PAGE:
With so many Marilyn-related auctions in the news recently, Cardboard Connection has compiled a list of the Top 10 Collectables – including costumes and jewellery, autographs and signatures, letters, movie posters, and Playboy‘s first issue.
British snooker star Dominic Dale is selling his collection of 32 stunning original prints of Marilyn, including works by Andre de Dienes, George Barris, and the 1952 Frank Powolny shot that inspired Andy Warhol, reports the Shropshire Star. As part of an auction organised by Mullock’s Auctioneers, the sale will take place at Ludlow Racecourse on November 26.
“The individual images could fetch up to £2,500 each when they are auctioned by Mullocks Auctioneers at Ludlow Racecourse, Shrops., in two weeks time.
Richard Westwood-Brookes, historical document expert at the auctioneers, said: ‘These are classic images of Marilyn and are works of high art in their own right.
‘What’s important about these photos is that they all have their photographer’s stamp on the back, so they have come straight from the negative of the image.
‘As a result we are pricing them at £500 estimate each.
‘But judging from the worldwide interest in original photographs such as these of Marilyn we expect that they will make far more.
The set also includes snaps by several other renowned photographers including Joseph Jasgur, Bruno Bernard, Philippe Halsman and Milton H Greene.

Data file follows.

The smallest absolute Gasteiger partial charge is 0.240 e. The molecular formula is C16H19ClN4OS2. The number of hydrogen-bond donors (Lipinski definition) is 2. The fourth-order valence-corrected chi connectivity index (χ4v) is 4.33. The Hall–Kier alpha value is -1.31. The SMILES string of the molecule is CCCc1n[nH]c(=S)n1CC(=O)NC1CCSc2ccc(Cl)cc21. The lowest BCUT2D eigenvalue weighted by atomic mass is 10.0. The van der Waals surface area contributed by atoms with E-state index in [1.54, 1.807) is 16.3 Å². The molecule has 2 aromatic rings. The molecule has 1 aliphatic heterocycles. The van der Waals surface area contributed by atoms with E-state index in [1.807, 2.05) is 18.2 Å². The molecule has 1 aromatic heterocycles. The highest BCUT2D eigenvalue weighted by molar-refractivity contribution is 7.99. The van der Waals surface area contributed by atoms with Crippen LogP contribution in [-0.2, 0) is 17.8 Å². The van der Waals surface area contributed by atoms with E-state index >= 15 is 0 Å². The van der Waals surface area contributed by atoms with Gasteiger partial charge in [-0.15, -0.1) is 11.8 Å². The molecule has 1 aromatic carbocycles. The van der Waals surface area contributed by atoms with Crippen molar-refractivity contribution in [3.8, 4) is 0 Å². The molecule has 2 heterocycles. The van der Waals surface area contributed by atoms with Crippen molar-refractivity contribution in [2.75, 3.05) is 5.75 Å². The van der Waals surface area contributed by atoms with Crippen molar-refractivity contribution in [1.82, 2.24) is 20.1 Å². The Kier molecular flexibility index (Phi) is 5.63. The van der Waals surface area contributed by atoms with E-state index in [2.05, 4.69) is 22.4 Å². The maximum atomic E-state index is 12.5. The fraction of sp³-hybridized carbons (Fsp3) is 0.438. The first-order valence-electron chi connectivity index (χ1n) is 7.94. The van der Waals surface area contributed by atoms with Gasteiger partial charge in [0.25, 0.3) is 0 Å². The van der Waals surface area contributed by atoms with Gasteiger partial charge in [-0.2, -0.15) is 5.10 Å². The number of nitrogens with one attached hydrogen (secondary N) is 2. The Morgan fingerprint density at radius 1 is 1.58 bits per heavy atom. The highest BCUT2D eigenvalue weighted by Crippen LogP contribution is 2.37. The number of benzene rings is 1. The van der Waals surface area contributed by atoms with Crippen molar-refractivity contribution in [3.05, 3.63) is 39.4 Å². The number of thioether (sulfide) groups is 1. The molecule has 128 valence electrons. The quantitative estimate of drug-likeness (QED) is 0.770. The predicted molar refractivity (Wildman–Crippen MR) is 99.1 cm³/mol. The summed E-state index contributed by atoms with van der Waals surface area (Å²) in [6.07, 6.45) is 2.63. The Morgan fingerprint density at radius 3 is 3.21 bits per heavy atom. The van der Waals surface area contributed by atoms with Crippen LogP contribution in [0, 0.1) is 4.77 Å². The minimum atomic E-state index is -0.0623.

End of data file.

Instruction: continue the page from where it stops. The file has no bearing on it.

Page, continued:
Mr Westwood-Brookes added: ‘In addition to the photographs, Dominic’s collection also has some very important books including an extremely rare edition of Marilyn – a Hollywood Farewell by Leigh Wiener with preface by Richard B Stolley.
This was produced in 1990 as a limited edition signed by Wiener and Stolley.
‘Unfortunately Wiener died before he could complete more than a few signings, and the copy we are offering is one of those very few which bear both signatures, together with an autograph dedication from Stolley to Dominic Dale.
‘The collection also contains the definitive books produced by the photographers, which include printed versions of the originals we are offering in the sale, and many other rare and desirable books about Marilyn.’
Snooker ace Dominic, 42, added: ‘It will be sad to see them go but my snooker commitments now call for me to be jetting around the world all the time.
‘I think the time has come for my collection to pass into the hands of other lovers of Marilyn who will cherish them as much as I have done.’
Dominic, whose nickname is ‘The Spaceman’, is one of the top 30 professional snooker champions in the world.”
Immortal Marilyn’s Marijane Gray rounds off a week of successful myth-busting with this superb Buzzfeed post about fake MM quotes.
“This massive book covers the years 1956 to ’62 and beyond — into Monroe’s mythology, deification and after-death debasement.
As with the first volume, this works reminds me so much of the sane and excellent 1968 Fred Lawrence Guiles bio, Norma Jean. This, along with Maurice Zolotow’s colorfully brilliant 1960 book, Marilyn Monroe, are starting points for all things MM.